the... you know, we play a lot of covers on Halloween, 'cause it's a kind
of costume thing. We play a lot more covers than we usually do, as opposed
to one, two or three a night. Half the show'll be covers [on Halloween].
A few songs have become traditional, like "Sweet Leaf" and "Coconuts". We
played that the last three years.

R&R: So if someone out there is just dying to hear "Coconuts" they'll have
to wait until next October 31st.

JB: Yeah, to be pretty sure about it.

R&R: Or get a tape of it...

JB: Or get a tape of it. And you know, Christ, you know what a song
sounds like when you haven't played it in three years? HA! Nobody
remembered *nothing*! It was great! But we rolled through it.

R&R: A true improvisational jam...

JB: Oh, it was just a train wreck. [Laughs] We weren't proud. People
were going, "Yaaah, that was awful!" But we love the song...

R&R: Can you comment on the influences of "Southern" music, like country
and western tunes, in your music?

JB: Well.... I know that I, personally, was very impressed and influenced
by Willie Nelson, Hank Sr., Bobby Bare, Patsy Cline... So however they
translate themselves through... It might not be visible or audible to some
folks' ears. I know Country and Western, that was the first thing I
listened to-- before partying-- that told me, you know, that gave me...
They were jumping all over the place. There was a story in those lyrics.
It was so simple, and a lot of times it was just some cliché, or a twist on
a cliché, that became the chorus and then they'd work the song all around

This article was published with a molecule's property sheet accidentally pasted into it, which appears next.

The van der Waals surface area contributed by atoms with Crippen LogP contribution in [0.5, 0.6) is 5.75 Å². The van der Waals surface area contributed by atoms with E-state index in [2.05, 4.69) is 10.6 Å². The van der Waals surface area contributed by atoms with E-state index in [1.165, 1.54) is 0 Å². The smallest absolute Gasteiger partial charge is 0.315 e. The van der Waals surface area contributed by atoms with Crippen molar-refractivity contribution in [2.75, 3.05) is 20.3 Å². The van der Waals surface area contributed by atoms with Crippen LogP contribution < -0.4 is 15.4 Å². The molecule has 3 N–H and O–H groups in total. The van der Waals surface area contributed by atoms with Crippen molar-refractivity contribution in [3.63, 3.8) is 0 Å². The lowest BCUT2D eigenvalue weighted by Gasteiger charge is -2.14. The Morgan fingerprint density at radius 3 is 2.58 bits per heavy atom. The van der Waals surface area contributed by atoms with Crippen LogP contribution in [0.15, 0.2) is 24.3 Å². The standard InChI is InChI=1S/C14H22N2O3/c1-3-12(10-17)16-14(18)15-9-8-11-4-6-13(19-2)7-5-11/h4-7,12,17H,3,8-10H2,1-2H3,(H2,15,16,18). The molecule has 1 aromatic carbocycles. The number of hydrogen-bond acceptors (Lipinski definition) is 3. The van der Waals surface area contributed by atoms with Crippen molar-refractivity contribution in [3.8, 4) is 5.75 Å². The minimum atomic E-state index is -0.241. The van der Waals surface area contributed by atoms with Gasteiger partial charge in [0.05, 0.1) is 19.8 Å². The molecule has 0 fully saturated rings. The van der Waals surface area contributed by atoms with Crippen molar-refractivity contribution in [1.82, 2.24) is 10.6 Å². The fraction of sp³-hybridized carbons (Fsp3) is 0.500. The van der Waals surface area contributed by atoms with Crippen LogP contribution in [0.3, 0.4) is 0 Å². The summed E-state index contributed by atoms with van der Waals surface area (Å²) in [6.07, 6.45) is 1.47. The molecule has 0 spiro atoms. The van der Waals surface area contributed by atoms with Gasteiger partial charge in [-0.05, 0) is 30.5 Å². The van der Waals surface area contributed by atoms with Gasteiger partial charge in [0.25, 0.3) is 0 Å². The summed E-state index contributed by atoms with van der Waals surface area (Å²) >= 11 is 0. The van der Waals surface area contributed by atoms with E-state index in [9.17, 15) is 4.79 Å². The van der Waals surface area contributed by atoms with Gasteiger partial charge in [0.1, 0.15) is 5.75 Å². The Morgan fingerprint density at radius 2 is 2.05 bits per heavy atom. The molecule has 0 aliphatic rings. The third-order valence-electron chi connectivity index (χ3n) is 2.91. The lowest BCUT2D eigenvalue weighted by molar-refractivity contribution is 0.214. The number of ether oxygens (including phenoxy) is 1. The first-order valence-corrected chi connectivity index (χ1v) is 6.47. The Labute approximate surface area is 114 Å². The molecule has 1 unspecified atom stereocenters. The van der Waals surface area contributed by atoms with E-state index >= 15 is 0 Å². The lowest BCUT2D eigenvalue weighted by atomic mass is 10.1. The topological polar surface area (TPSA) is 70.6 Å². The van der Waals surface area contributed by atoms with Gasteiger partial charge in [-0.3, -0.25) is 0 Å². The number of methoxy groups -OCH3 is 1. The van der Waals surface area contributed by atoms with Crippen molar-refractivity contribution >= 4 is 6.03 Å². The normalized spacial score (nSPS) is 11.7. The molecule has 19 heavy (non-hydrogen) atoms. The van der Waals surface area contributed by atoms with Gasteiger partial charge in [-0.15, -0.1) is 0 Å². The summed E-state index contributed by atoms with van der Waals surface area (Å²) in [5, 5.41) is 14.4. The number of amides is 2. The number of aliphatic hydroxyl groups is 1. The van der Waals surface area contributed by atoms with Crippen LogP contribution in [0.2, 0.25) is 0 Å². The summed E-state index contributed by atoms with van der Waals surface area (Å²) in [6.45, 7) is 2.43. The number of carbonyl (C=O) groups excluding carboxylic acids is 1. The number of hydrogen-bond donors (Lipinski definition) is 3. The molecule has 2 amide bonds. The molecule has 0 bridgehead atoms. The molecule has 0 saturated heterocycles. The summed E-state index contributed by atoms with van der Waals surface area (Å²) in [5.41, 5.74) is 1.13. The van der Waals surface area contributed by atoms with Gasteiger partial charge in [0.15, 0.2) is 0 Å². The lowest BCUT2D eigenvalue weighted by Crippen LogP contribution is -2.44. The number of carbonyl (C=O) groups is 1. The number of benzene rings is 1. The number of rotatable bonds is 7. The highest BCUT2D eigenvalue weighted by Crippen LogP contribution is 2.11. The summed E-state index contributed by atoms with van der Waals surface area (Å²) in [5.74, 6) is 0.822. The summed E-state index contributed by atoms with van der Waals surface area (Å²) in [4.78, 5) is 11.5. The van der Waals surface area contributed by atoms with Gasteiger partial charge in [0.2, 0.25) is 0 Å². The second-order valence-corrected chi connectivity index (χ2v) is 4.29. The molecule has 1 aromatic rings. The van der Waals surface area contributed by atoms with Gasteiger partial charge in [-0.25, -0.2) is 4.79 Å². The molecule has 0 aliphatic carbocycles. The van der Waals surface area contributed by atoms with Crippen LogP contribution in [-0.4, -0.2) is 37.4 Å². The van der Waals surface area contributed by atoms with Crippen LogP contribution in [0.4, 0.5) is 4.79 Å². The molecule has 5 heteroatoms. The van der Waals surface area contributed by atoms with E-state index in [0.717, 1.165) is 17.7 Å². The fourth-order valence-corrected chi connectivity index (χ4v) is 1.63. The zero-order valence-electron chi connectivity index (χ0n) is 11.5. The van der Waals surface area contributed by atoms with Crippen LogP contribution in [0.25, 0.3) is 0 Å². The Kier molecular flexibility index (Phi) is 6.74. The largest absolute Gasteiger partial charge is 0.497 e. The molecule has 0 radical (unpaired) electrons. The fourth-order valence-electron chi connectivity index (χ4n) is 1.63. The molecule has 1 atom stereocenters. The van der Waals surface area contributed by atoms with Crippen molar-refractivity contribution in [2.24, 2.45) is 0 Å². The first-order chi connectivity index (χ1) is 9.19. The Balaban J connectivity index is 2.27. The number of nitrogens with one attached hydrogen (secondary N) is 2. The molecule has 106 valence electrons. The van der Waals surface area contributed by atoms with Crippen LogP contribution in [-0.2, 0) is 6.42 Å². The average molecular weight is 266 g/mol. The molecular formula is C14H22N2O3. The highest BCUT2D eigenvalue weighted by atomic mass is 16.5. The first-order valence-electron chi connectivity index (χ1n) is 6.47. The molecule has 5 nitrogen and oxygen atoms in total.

that thing. But usually Country music was always dedicated to the same
things in a little different way.
And in my experience... I was born in '62, so during the 70's and a lot
of the 80's, all I was getting were regurgitated clichés... and hair
styles. We didn't have a lot to hang on to. Then all the sudden there was
Country, and that was cool. [Affects a big-time drawl] "Country boys, you
know, they drank liquor and wore hats, played pool, and listened to some
really tear-jerking-ass music." I loved it! I had more real experiences
doing that than I did listening to Foreigner.

R&R: This is when you were still in Cleveland?

JB: Yeah. It started right in my senior year. I just started pulling
Kris Kristofferson records of my brother's shelf. And there was a whole
world there of sincerity that I wasn't used to. And not a damn
synthesizer in the bunch. They were using more natural instruments.
You know, it has its limitations. I mean, there's Pop Country and then
there's Soul Country, and a lot of what people get now is Pop Country.

R&R: Tell me some more about Colonel Bruce...

JB: He is the only man in his family to drop out of West Point. But his